Subject: Systems, Storage | February 10, 2016 - 03:34 PM | Jeremy Hellstrom
Tagged: asustor, AS5002T, NAS, htpc, baytrail
Being in the market for a Plex server and running low on patience and spare hardware I have been sniffing around NAS servers, which is why you are now reading about the ASUSTOR AS5002T. Missing Remote just picked this NAS up for review, powered by a dual core Celeron J1800 clocked at 2.4GHz instead of an ARM processor. The reason that matters is the inclusion of Intel HD Graphics onboard for real time encoding when streaming to remote devices. On the other hand it is not the most modern of processors and the AS5002T also showed some peculiarity with drive sizes. The processor is not going to be able to push 4k over some interfaces but HDMI 1.4a, IR control capability and broad support for the usual selection of HTPC programs does make this NAS a good fit for many. Read the full review to get a better idea of the capabilities of the ASUSTOR AS5002T.
"The ASUSTOR AS5002T is the first Intel based network attached storage (NAS) device tested at Missing Remote. So, I was very curious to see how its dual-core 2.4GHz Celeron J1800 would stack up against the strong showing we’ve seen from ARM Cortex-A15 based systems recently."
Here are some more Storage reviews from around the web:
- PNY CS1311 @ The SSD Review
- PNY CS2211 SSD @ TechwareLabs
- Micron M600 512GB SSD Review @ NikKTech
- OCZ Trion 150 240GB and 480GB SSD @ Kitguru
- SanDisk Extreme 900 480GB Portable USB Type-C SSD @ Kitguru
- WD My Passport Ultra 3TB USB 3.0 Portable Hard Drive Review @ NikKTech
- Kingston HyperX Savage 128GB USB 3.1 Gen 1 Flash Drive @ Modders-Inc
- Kingston HyperX Savage 128GB USB 3.1 Gen 1 Flash Drive Review @ NikKTech
Subject: Systems | February 10, 2016 - 11:01 AM | Sebastian Peak
Tagged: VR, rift, preorder, Oculus, gaming pc
Oculus has announced an upcoming pre-order date for 'Oculus Ready PCs' from mainstream manufacturers, and these will be bundled with the Rift VR headset (and everything that comes with it).
(Image credit: Oculus)
“Today we’re excited to introduce the first Oculus Ready PCs from ASUS, Alienware, and Dell! These PCs have been battle tested and certified by Oculus to deliver an incredible Rift experience. We’re also thrilled to announce that starting February 16 at 8am Pacific Time, you can pre-order Oculus Ready PC and Rift bundles from Best Buy, Amazon, and theMicrosoft Store, starting at $1499 USD for a limited time only.
All bundles include an Oculus-certified PC and everything that comes with Rift – the headset, sensor, remote, an Xbox One controller, EVE: Valkyrie Founder’s Pack, and Lucky’s Tale!
Pre-orders for Oculus Ready and Rift bundles will ship in limited quantities to select countries and regions from retail partners starting in April.”
So what kind of gaming system are you getting for $1499? Of the ‘Oculus Ready’ PCs, the baseline specs across the board are an Intel Core i5-6400 processor and NVIDIA GeForce GTX 970 GPU, along with 8 GB of system memory. This is in keeping with Oculus’ published specifications from last summer: “The recommended PC specification is an NVIDIA GTX 970 or AMD 290, Intel i5-4590, and 8GB RAM."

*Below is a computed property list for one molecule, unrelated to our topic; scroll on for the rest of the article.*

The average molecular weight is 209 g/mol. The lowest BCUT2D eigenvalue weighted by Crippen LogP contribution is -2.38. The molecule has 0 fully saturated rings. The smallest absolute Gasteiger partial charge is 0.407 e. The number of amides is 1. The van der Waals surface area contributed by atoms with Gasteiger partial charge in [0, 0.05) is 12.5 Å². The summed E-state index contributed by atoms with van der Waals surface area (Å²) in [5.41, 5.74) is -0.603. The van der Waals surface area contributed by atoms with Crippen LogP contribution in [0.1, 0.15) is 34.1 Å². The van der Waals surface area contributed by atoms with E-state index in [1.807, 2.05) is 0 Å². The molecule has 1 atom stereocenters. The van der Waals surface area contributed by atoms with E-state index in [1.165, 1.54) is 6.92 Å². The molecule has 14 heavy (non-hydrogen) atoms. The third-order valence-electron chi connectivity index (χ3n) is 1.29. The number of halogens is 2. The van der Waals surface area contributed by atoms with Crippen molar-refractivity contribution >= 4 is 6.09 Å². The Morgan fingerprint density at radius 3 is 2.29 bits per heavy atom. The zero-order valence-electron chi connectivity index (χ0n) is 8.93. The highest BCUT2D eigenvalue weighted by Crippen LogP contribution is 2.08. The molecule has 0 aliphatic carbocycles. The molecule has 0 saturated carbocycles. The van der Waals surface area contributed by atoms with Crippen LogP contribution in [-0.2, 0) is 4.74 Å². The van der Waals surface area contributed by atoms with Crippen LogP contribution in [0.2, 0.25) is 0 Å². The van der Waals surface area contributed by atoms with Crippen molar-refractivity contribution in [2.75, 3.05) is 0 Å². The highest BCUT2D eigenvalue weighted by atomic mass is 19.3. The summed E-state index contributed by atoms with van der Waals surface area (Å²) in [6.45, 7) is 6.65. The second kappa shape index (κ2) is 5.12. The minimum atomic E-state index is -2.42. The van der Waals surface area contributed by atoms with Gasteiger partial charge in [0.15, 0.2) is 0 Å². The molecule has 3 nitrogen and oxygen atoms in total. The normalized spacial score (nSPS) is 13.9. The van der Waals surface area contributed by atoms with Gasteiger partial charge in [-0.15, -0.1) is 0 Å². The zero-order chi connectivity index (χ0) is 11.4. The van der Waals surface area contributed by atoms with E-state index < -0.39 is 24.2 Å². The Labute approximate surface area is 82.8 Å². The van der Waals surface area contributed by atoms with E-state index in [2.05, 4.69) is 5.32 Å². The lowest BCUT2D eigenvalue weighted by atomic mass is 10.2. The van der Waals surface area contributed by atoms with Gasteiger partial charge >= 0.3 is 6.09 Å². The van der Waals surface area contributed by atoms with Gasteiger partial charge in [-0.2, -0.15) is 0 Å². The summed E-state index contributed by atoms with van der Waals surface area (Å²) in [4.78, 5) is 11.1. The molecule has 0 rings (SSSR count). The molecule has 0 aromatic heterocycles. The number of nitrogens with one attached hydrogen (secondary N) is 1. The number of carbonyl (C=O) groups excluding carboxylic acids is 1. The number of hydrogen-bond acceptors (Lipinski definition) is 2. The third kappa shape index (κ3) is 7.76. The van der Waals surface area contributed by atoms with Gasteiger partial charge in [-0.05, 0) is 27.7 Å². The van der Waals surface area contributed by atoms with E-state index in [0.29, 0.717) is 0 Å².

Including the Rift VR bundle makes the price tag sound a lot nicer for what is otherwise a pretty basic gaming setup, as Rift costs $599 on its own. Still, is it worth $900 for a Core i5/GTX 970 gaming system? Factoring in a Windows license and all parts it's not a terrible value proposition, though most early adopters of this VR tech will likely not be starting completely from scratch.
A quick check on Amazon for the first system bundle listed shows “Currently Unavailable”, as pre-orders begin February 16 at 8:00am PST. You’ll be waiting even longer to have product in hand as the actual release date is April 23.
Subject: Systems, Mobile | February 9, 2016 - 10:16 AM | Sebastian Peak
Tagged: Tobii, notebook, msi, laptop, GT72S G Tobii, gaming laptop, g-sync, eye-tracking
MSI has released their GT72S G Tobii gaming notebook (first announced way back at Computex), which features NVIDIA G-Sync and eye-tracking technology that promises a more immersive gameplay experience.
“The world’s most advanced gaming laptop, the GT72S G Tobii with eye-tracking technology immerses gamers into a hands-free dimension by allowing them to switch targets in a game, select objects on the floor or even automatically pause a game by simply focusing or looking away.
Available immediately, MSI’s GT72S G Tobii will be bundled with Tom Clancy’s The Division and currently supports a variety of gaming titles, including Assassin’s Creed Syndicate, Assassin’s Creed Rogue, ArmA III, Elite Dangerous and more.”
Ryan took a look at the laptop at CES, and the video is imbedded below:
So how does the eye-tracking work?
“By going through a 15-second set-up process, users can securely log into their computers using a personalized glance; highlight, select or delete items with one look; seamlessly zoom and center maps without scrolling; and even sift through Windows, folders and its applications without lifting a finger.”